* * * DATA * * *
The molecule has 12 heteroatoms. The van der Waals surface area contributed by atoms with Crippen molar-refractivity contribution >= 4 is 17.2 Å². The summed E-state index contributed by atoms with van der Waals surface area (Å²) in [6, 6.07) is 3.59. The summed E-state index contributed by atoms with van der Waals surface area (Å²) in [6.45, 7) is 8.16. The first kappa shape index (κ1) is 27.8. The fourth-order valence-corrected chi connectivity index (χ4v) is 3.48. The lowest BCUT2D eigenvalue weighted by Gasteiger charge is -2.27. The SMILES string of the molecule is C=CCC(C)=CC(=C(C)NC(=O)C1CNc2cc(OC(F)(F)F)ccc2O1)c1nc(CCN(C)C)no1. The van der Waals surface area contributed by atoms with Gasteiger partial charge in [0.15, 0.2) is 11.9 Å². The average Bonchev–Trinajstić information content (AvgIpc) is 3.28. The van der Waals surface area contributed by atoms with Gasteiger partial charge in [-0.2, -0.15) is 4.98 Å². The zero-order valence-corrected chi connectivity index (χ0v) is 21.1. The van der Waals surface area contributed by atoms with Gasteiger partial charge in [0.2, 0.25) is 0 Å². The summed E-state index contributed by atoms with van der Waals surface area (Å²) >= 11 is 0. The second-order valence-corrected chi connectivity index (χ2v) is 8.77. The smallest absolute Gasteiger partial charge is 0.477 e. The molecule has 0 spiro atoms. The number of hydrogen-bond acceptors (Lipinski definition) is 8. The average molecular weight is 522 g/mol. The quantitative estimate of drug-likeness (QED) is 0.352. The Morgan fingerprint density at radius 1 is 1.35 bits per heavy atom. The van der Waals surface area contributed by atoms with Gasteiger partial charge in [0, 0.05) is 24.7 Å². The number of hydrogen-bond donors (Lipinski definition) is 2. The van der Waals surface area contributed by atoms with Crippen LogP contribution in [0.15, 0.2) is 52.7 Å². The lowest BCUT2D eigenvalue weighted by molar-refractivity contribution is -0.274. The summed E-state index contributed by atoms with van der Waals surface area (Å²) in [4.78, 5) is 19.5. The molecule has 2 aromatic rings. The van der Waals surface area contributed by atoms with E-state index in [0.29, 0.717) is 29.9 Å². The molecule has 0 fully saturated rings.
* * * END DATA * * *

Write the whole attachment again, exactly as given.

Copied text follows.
The molecule has 12 heteroatoms. The van der Waals surface area contributed by atoms with Crippen molar-refractivity contribution >= 4 is 17.2 Å². The summed E-state index contributed by atoms with van der Waals surface area (Å²) in [6, 6.07) is 3.59. The summed E-state index contributed by atoms with van der Waals surface area (Å²) in [6.45, 7) is 8.16. The first kappa shape index (κ1) is 27.8. The fourth-order valence-corrected chi connectivity index (χ4v) is 3.48. The lowest BCUT2D eigenvalue weighted by Gasteiger charge is -2.27. The SMILES string of the molecule is C=CCC(C)=CC(=C(C)NC(=O)C1CNc2cc(OC(F)(F)F)ccc2O1)c1nc(CCN(C)C)no1. The van der Waals surface area contributed by atoms with Gasteiger partial charge in [0.15, 0.2) is 11.9 Å². The average Bonchev–Trinajstić information content (AvgIpc) is 3.28. The van der Waals surface area contributed by atoms with Gasteiger partial charge in [-0.2, -0.15) is 4.98 Å². The zero-order valence-corrected chi connectivity index (χ0v) is 21.1. The van der Waals surface area contributed by atoms with Gasteiger partial charge in [0.2, 0.25) is 0 Å². The summed E-state index contributed by atoms with van der Waals surface area (Å²) >= 11 is 0. The second-order valence-corrected chi connectivity index (χ2v) is 8.77. The smallest absolute Gasteiger partial charge is 0.477 e. The molecule has 0 spiro atoms. The number of hydrogen-bond acceptors (Lipinski definition) is 8. The average molecular weight is 522 g/mol. The quantitative estimate of drug-likeness (QED) is 0.352. The Morgan fingerprint density at radius 1 is 1.35 bits per heavy atom. The van der Waals surface area contributed by atoms with Gasteiger partial charge in [0, 0.05) is 24.7 Å². The number of hydrogen-bond donors (Lipinski definition) is 2. The van der Waals surface area contributed by atoms with Crippen LogP contribution in [0.15, 0.2) is 52.7 Å². The lowest BCUT2D eigenvalue weighted by molar-refractivity contribution is -0.274. The summed E-state index contributed by atoms with van der Waals surface area (Å²) in [4.78, 5) is 19.5. The molecule has 2 aromatic rings. The van der Waals surface area contributed by atoms with E-state index in [0.29, 0.717) is 29.9 Å². The molecule has 0 fully saturated rings.